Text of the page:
What solidarity do trans people want from allies?
A question from Sina Brown-Davis on Twitter asks:
What solidarity do Trans people want from allies, how can communities enable more self determination by Trans people?— Sina Brown-Davis (@uriohau) March 29, 2021
This is impossible for an individual to answer. There will be wide-ranging perspectives within the distinctly non-monolithic set of all trans people.
So I can only answer for myself. Here are my responses, which may be a little different to the usual, prevailing narratives.
First, I want cis people (and, frankly, some trans people privileged by race or wealth or non-disability) to recognize the trans population's own diversity. Trans experiences are individually unique, but fall within a distribution that is notably racialized and divided by class and ability.
The experience of an immigrant brown trans person is going to be significantly different from a Pākehā middle-class trans person, most of the time. The experience of a Disabled trans person will be significantly different from a non-Disabled trans person, most of the time. The experience of a Māori trans person will be significantly different still.
The consequence of differences
Second, when we have recognized this diversity, we must be mindful of the different consequences that systems and policies will produce for different subgroups. There will be people more vulnerable to systemic oppression and abuse than others. Any first draft of a policy is likely to risk unintended consequences—such as racialized harms—even if it is otherwise deemed a progressive policy in the interest of trans rights.
Knowing how the balance of power within the trans communities tilts towards the more-Pākehā, more-wealthy, more-abled, means we must exercise critical caution when considering policies and laws proposed for our benefit. Trans rights for the benefit of cis people is not the same as trans rights for the benefit of trans people. But this is also true for other cross-cutting categories like race, class, disability, and so on.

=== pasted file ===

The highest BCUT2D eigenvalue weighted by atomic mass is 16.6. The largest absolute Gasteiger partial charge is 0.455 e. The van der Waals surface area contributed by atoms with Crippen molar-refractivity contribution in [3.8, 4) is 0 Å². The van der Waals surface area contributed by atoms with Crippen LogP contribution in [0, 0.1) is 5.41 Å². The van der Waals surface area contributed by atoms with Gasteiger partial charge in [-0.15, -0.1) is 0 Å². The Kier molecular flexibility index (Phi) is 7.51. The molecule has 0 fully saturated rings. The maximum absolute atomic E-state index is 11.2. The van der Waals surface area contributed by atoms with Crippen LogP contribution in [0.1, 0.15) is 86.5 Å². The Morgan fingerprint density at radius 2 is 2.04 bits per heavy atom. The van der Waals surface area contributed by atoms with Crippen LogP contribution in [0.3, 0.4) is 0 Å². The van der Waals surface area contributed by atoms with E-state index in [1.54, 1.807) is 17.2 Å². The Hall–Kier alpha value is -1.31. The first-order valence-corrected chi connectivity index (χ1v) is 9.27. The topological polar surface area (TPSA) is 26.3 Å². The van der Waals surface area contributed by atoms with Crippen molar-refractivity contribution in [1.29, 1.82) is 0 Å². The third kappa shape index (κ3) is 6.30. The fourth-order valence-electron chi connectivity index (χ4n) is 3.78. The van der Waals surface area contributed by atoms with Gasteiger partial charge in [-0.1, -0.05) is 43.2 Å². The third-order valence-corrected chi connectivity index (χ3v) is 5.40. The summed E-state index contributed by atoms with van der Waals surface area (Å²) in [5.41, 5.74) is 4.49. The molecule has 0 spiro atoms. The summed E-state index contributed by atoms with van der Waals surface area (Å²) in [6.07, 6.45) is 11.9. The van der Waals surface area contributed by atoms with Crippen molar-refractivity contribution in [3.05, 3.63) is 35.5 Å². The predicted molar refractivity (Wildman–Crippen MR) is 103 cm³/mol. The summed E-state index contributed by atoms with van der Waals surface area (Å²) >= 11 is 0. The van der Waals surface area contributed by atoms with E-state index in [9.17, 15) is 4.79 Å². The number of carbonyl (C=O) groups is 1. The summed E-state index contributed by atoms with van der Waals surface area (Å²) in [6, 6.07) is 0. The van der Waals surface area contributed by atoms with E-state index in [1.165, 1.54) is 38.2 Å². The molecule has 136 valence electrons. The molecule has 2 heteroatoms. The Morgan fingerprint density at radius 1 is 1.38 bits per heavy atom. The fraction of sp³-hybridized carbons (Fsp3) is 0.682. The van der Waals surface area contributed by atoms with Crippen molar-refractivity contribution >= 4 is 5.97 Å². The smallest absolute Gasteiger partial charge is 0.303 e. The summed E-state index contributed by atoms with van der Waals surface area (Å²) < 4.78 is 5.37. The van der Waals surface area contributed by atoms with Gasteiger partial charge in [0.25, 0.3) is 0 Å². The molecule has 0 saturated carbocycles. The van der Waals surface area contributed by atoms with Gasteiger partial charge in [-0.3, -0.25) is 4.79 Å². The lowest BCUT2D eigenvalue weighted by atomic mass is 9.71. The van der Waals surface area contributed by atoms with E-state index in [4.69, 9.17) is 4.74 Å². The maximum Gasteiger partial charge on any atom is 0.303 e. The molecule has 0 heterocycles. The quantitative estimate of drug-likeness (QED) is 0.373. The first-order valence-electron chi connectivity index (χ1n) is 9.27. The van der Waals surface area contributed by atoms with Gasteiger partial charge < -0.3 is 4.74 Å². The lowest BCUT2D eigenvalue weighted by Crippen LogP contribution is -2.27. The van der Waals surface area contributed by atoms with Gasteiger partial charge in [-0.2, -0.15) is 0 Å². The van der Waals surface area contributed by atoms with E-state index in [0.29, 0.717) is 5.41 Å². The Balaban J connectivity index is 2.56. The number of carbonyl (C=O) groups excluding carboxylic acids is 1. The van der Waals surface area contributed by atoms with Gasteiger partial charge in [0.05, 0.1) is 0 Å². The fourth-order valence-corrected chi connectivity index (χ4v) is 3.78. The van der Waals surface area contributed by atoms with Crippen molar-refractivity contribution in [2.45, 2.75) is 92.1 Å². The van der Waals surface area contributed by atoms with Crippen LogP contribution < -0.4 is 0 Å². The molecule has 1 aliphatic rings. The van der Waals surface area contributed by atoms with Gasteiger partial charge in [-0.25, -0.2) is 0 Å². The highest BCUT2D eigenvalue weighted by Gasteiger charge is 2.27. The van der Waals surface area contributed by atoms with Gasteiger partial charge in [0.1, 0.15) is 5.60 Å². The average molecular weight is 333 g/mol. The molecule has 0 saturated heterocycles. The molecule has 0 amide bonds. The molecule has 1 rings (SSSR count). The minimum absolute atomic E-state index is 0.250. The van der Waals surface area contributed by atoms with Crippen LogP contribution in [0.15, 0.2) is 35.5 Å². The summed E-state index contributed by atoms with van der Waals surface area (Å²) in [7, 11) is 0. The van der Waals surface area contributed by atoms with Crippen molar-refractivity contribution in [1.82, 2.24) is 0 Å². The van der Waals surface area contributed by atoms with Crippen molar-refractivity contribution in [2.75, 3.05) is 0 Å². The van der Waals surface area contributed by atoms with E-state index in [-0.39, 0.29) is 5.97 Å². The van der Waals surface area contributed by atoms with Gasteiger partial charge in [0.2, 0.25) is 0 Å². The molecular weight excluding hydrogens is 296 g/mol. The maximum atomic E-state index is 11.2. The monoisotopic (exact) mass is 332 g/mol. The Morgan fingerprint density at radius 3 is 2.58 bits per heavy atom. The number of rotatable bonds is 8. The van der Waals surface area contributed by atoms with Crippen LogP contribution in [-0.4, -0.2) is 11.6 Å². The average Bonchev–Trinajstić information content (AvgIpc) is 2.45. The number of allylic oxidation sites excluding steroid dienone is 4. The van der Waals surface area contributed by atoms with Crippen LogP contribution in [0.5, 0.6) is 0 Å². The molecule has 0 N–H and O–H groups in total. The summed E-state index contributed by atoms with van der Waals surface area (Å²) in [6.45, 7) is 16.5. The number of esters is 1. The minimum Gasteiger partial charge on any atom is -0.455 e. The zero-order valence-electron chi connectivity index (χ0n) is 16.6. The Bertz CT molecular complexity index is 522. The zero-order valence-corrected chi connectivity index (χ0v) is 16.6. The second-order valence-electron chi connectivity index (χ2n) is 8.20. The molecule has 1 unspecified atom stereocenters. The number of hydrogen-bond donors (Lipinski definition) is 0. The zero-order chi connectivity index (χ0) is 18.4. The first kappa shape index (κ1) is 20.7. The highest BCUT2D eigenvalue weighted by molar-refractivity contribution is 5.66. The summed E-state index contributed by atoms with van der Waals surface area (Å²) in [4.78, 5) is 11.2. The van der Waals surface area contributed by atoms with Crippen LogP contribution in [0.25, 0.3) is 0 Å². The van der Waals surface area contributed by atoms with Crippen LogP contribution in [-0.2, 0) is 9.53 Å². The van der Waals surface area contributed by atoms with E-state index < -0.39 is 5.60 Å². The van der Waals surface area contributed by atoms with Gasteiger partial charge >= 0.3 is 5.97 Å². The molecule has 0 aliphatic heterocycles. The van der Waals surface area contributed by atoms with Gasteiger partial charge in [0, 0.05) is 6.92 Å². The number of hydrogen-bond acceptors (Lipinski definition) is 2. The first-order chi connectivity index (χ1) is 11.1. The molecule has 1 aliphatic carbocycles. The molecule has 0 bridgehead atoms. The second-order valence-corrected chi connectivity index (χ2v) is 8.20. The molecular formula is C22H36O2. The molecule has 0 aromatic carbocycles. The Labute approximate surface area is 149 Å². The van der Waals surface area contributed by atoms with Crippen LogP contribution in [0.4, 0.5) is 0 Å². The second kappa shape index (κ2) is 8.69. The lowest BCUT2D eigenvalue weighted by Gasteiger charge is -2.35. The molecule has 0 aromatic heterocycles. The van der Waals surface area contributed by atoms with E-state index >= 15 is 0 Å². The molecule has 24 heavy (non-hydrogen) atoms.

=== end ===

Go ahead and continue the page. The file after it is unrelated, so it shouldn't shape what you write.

For individual allies going about their lives—perhaps on social media—this disparity means an obligation to hold an ongoing conversation with diverse sets of voices among trans people. It is too easy to accept the popular conception that all trans people are white, and all nonwhite people are cis. Listening to different voices is essential to break that presumption of monotony.
For power-holders representing systems and enacting policies, it is vital that appropriate consultation is held with a range of vulnerable people among the trans population. Nothing about us without us. Individuals can support this by holding their political representatives to account by asking: are you consulting widely enough?
Third, media representations of our diverse stories are often missing. Instead, unrepresentative tropes, stereotypes and narratives emerge, sometimes even sincerely offered as if it is helpful. One pernicious trope is the “born this way” or “born in the wrong body” story. That may be true for some, but not all, trans people. This is often understood in opposition to fluidity and natural change (almost in fear of directed change, i.e. conversion therapy), as if people do not evolve in their self-understanding, do not develop new feelings (such as at puberty), or do not come out later in life. It produces systemic policies that, for example, only acknowledge a single change in name or gender, from and to fixed, approved gender descriptors, and that demand definite and certain and enduring gender descriptors for the colonial state to categorize and surveil people.
It is for allies in media to work on adapting this story-telling to represent a wider range of trans people. There are already media institutions for some ethnic groups (e.g. Māori TV) which do some of this work but could do more. There are still others (e.g. Apna TV) which remain outright homophobic and transphobic. Pākehā media continues to platform reactionary perspectives and monocultural narratives routinely. Unaffiliated individual allies may take it upon themselves to hold their media to account, and avoid uncritically amplifying stories just because they appear to be superficially trans-friendly. Allies could, for example, begin by critiquing their venerated national-treasure media figures like RNZ's Kim Hill, who for years has platformed bigots and transphobes, and adopted hostile lines of questioning targeting trans people.